Jennyffer Barrientos doesn’t always know what to expect when she answers her phone. It might be another Northfield parent telling her they lost their job. It might be someone with a question about how to navigate their kid’s online school platform. It might be a teacher, worried about their student.
“My week typically starts out empty. Monday rolls around, my schedule is pretty flexible, very open and by Tuesday it’s filled up,” Barrientos said. “We are out in the neighborhoods, we are listening to barriers, we are listening to concerns that people have and we serve like that bridge to connect them to resources or connect them to the schools.”
Barrientos works as one of two family engagement specialists with Northfield Public Schools. It’s a new position designed to address challenges brought about because of the pandemic, created by Barrientos and the district this year in partnership with Barrientos’ nonprofit, Growing Up Healthy.
Data from the first quarter of the academic year is starting to reveal the effects shutdowns and massive changes in schools due to the pandemic are having on Minnesota students.
The state’s second largest district, St. Paul Public Schools, reports the number of failing grades has doubled there this year. Approximately 900 high school students are expected to need credit recovery. Other districts around the country report similar dismaying statistics.
The Northfield district is no exception. The number of students failing their courses has doubled for almost all student groups. But students of color — who make up over 20 percent of the student body — as well as students who were already struggling, have been hit the hardest.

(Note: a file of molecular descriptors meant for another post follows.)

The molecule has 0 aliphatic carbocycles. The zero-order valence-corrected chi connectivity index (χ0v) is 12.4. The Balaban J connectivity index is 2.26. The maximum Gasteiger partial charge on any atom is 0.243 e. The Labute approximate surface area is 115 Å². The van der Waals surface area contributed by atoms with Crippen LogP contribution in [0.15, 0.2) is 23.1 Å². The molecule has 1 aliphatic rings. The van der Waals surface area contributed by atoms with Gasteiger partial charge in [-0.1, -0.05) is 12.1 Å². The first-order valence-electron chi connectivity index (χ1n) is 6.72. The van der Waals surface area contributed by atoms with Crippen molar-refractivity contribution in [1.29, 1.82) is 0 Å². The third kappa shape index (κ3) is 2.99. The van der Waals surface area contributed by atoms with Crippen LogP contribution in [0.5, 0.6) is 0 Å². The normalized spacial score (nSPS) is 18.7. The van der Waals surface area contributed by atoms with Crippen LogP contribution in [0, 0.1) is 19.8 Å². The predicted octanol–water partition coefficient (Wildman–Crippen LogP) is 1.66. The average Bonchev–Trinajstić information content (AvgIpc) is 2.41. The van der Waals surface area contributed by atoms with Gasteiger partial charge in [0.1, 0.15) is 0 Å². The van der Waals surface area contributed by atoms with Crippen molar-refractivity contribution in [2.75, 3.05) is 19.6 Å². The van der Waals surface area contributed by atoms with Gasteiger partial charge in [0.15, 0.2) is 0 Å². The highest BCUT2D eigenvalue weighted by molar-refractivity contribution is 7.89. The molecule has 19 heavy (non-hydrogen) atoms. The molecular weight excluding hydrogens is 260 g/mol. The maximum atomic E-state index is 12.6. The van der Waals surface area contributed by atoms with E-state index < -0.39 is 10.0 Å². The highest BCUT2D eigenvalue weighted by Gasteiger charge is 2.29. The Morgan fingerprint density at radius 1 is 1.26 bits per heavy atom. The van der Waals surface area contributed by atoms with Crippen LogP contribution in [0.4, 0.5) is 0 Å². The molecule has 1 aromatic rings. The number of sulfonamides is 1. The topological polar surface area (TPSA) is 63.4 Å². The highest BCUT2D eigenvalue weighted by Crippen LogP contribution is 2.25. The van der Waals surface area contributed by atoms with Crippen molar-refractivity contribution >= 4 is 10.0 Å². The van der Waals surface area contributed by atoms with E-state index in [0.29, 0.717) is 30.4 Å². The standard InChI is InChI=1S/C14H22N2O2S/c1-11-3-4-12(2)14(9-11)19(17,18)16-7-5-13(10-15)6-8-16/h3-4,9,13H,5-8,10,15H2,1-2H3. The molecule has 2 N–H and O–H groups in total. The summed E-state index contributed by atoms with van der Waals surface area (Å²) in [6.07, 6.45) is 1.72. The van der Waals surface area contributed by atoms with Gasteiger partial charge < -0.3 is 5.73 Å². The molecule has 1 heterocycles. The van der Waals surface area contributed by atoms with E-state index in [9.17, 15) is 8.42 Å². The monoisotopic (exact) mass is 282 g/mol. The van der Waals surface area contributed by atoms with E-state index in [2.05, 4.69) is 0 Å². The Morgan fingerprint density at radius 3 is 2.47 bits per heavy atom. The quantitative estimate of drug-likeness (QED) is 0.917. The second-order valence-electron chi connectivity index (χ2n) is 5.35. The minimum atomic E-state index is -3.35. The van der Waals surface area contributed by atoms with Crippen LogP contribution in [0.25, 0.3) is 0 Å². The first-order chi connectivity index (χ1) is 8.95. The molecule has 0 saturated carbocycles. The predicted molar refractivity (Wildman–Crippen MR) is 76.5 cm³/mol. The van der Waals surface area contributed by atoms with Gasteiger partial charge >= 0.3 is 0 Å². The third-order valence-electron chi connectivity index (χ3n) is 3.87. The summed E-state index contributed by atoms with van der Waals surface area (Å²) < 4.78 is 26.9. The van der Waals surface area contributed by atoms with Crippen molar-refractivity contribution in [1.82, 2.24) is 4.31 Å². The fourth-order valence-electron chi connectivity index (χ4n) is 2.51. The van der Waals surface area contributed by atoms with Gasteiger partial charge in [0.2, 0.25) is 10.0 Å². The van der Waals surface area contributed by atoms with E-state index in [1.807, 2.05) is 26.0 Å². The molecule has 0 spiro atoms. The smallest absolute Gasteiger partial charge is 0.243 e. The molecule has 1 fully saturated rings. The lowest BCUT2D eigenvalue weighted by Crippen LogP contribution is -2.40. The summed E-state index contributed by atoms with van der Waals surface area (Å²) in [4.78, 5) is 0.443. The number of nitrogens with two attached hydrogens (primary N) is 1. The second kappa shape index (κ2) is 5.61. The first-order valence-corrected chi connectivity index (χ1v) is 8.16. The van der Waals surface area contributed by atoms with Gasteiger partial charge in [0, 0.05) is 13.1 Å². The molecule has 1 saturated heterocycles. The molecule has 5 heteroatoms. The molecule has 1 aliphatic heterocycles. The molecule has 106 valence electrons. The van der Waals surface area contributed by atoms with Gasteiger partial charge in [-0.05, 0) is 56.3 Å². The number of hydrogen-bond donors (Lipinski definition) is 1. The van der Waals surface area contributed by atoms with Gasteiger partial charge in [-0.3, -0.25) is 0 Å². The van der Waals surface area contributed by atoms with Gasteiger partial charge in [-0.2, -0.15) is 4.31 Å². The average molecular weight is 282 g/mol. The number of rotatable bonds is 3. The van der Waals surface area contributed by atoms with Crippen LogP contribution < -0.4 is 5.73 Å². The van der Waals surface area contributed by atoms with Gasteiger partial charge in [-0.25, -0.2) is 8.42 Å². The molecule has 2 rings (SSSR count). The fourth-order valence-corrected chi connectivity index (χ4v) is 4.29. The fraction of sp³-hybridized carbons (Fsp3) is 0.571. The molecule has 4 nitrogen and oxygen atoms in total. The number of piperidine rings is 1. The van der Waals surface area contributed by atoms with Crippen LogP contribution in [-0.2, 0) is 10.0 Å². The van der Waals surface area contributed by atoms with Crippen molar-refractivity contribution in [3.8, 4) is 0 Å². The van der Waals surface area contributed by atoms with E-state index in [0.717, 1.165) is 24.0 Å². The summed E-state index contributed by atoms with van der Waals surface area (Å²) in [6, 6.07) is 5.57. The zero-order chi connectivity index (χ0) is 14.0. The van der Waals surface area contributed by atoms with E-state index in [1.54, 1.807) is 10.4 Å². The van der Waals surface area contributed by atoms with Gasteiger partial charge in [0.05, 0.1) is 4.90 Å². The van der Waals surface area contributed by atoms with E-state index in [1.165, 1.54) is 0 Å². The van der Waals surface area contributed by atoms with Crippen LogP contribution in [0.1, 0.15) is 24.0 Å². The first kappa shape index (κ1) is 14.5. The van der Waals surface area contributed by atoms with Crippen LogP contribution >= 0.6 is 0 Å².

In the first quarter, when the district’s middle and high schools were in hybrid learning, grades for Black and Latino students saw steep drops. One third of Latino students got Ds or Fs this year, compared to only 17 percent the previous year. And nearly a fourth of its black students received Ds or Fs this year compared to 15 percent the previous year. That stands in stark contrast to the district’s white students whose failing grades also doubled this year, but still affect only about 10 percent of that student population.
“Our at-risk kids are truly at risk and are struggling in all of their course work,” said Hope Langston, Northfield’s director of instructional services. “The effect is magnified. So instead of failing maybe two courses last year, they’re failing all five.”
The stories behind some of these grim statistics are ones that Barrientos has made it her job to understand. She gets a list of students from teachers and school administration; kids who aren’t turning up to class or are falling behind in their work. There’s always a reason why things aren’t going well.
“(If) a family is not engaging, it’s not because they don’t want to,” Barrientos said. “It’s because they’re trying to make a living, so they’re at work. It’s because — I’ve said it a lot — the language, not knowing how to navigate the platforms … It’s because they literally can’t (engage).”